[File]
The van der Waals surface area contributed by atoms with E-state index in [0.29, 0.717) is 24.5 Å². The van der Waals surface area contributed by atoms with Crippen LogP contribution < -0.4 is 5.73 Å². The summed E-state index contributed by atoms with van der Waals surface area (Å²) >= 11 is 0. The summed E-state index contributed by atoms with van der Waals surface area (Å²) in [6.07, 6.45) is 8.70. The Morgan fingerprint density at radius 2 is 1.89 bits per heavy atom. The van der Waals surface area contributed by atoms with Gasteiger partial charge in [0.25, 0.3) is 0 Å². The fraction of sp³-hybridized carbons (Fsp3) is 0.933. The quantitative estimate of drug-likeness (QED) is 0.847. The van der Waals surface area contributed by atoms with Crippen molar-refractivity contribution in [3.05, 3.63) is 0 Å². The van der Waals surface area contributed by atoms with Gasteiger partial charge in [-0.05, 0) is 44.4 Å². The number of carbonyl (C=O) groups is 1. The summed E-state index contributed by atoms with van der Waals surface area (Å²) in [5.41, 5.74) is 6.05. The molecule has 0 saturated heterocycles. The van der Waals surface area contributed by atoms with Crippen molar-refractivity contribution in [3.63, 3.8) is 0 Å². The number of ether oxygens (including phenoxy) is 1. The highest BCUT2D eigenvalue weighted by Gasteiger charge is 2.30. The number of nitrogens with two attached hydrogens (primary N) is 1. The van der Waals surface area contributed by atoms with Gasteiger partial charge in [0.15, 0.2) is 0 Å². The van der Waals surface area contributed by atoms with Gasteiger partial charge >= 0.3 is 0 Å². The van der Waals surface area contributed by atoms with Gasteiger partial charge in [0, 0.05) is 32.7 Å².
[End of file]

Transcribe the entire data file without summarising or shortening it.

The van der Waals surface area contributed by atoms with E-state index in [0.29, 0.717) is 24.5 Å². The van der Waals surface area contributed by atoms with Crippen LogP contribution < -0.4 is 5.73 Å². The summed E-state index contributed by atoms with van der Waals surface area (Å²) >= 11 is 0. The summed E-state index contributed by atoms with van der Waals surface area (Å²) in [6.07, 6.45) is 8.70. The Morgan fingerprint density at radius 2 is 1.89 bits per heavy atom. The van der Waals surface area contributed by atoms with Gasteiger partial charge in [0.25, 0.3) is 0 Å². The fraction of sp³-hybridized carbons (Fsp3) is 0.933. The quantitative estimate of drug-likeness (QED) is 0.847. The van der Waals surface area contributed by atoms with Crippen molar-refractivity contribution in [3.05, 3.63) is 0 Å². The van der Waals surface area contributed by atoms with Gasteiger partial charge in [-0.05, 0) is 44.4 Å². The number of carbonyl (C=O) groups is 1. The summed E-state index contributed by atoms with van der Waals surface area (Å²) in [5.41, 5.74) is 6.05. The molecule has 0 saturated heterocycles. The van der Waals surface area contributed by atoms with Crippen molar-refractivity contribution in [3.63, 3.8) is 0 Å². The number of ether oxygens (including phenoxy) is 1. The highest BCUT2D eigenvalue weighted by Gasteiger charge is 2.30. The number of nitrogens with two attached hydrogens (primary N) is 1. The van der Waals surface area contributed by atoms with Gasteiger partial charge in [0.15, 0.2) is 0 Å². The van der Waals surface area contributed by atoms with Gasteiger partial charge >= 0.3 is 0 Å². The van der Waals surface area contributed by atoms with Gasteiger partial charge in [0, 0.05) is 32.7 Å².